Quarterly Economic Review Second Quarter 2012


Executive Summary

As the quarter began, investors were feeling more comfortable. The euro-zone had stepped back from the brink of collapse, the U.S. economy was showing signs of life – particularly employment – and central banks had been actively supportive in the first quarter. China announced its purchasing managers’ index hit its highest level in a year and global high yield bond issuance hit a first quarter record.

The celebration was short lived. Faced with its most stringent budget in over 40 years, Spain’s economic woes were deepening. Youth unemployment was over 50% and manufacturing activity continued to contract. A rough government debt sale in April, both in a lower amount and at a higher yield than expected, evidenced a lack of foreign buyers. The resulting rout in Spanish bonds weighed heavily on financial markets and revived euro-zone debt worries. This nearly-failed auction proved to be just an opening act in a brutal quarter for Spain. The country followed with disappointing deficit reduction news, a trifecta of debt downgrades from each of the major rating agencies, and a bailout request of €100 billion to recapitalize its banks. Bond yields surged at one point to over 7%.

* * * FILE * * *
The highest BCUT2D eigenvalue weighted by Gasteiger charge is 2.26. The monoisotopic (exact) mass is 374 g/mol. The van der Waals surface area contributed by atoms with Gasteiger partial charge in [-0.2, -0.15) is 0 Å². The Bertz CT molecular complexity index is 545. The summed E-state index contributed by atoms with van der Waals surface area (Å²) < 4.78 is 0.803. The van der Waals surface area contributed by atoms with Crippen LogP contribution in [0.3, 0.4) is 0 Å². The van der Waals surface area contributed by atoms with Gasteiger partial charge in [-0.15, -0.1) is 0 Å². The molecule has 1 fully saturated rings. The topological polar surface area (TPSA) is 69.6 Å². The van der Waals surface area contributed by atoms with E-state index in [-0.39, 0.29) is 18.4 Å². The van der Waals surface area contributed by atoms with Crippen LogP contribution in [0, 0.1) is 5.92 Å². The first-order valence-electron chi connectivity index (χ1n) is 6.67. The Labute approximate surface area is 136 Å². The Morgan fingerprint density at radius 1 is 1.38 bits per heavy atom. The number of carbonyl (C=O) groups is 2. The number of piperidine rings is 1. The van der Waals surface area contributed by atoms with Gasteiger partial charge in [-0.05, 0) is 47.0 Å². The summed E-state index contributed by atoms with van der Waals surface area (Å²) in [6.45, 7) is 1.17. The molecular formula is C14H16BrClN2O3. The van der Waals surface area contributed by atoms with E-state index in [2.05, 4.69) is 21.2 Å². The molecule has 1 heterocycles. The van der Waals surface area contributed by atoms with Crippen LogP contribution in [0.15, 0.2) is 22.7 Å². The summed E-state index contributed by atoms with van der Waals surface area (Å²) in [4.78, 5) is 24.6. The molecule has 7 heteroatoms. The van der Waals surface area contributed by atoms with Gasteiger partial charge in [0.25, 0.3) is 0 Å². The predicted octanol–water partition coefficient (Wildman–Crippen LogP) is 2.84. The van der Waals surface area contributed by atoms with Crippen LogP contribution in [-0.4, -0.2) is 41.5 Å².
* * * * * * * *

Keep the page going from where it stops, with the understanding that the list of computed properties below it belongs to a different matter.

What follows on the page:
Greece had its own set of problems. The nation’s failure to reach a coalition government following elections in May raised concerns about the country’s continued membership in the euro-zone. A governing coalition was eventually formed following a second election, but the process caused tremendous uncertainty around the globe. For now, Greece remains in the euro-zone and bows allegiance to the austerity camp. It is, however, attempting to get some relief in the form of a two year delay in meeting deficit targets.